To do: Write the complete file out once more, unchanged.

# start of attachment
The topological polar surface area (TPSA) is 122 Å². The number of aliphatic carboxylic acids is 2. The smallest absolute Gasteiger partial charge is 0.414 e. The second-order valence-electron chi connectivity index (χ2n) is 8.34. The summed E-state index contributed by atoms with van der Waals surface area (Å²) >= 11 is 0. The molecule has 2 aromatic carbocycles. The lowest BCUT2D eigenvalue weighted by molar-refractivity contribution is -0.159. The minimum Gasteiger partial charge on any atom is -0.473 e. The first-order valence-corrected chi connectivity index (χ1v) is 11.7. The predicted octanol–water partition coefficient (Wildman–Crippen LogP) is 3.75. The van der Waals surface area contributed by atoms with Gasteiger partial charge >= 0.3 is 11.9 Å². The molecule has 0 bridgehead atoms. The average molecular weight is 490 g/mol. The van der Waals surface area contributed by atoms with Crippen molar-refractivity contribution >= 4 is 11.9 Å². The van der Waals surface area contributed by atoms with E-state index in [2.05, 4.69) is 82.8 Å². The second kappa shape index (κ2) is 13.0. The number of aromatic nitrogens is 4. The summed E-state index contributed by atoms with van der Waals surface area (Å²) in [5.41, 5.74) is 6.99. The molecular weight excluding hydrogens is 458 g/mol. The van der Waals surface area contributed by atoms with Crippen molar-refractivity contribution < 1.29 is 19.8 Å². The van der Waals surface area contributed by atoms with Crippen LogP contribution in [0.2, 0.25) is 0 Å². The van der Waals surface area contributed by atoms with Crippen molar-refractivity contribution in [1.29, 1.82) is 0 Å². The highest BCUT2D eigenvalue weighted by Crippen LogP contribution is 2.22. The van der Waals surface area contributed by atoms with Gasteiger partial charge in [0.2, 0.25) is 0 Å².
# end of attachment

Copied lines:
The topological polar surface area (TPSA) is 122 Å². The number of aliphatic carboxylic acids is 2. The smallest absolute Gasteiger partial charge is 0.414 e. The second-order valence-electron chi connectivity index (χ2n) is 8.34. The summed E-state index contributed by atoms with van der Waals surface area (Å²) >= 11 is 0. The molecule has 2 aromatic carbocycles. The lowest BCUT2D eigenvalue weighted by molar-refractivity contribution is -0.159. The minimum Gasteiger partial charge on any atom is -0.473 e. The first-order valence-corrected chi connectivity index (χ1v) is 11.7. The predicted octanol–water partition coefficient (Wildman–Crippen LogP) is 3.75. The van der Waals surface area contributed by atoms with Gasteiger partial charge >= 0.3 is 11.9 Å². The molecule has 0 bridgehead atoms. The average molecular weight is 490 g/mol. The van der Waals surface area contributed by atoms with Crippen molar-refractivity contribution >= 4 is 11.9 Å². The van der Waals surface area contributed by atoms with E-state index in [2.05, 4.69) is 82.8 Å². The second kappa shape index (κ2) is 13.0. The number of aromatic nitrogens is 4. The summed E-state index contributed by atoms with van der Waals surface area (Å²) in [5.41, 5.74) is 6.99. The molecular weight excluding hydrogens is 458 g/mol. The van der Waals surface area contributed by atoms with Crippen molar-refractivity contribution < 1.29 is 19.8 Å². The van der Waals surface area contributed by atoms with Crippen LogP contribution in [0.2, 0.25) is 0 Å². The van der Waals surface area contributed by atoms with Crippen molar-refractivity contribution in [1.29, 1.82) is 0 Å². The highest BCUT2D eigenvalue weighted by Crippen LogP contribution is 2.22. The van der Waals surface area contributed by atoms with Gasteiger partial charge in [0.2, 0.25) is 0 Å².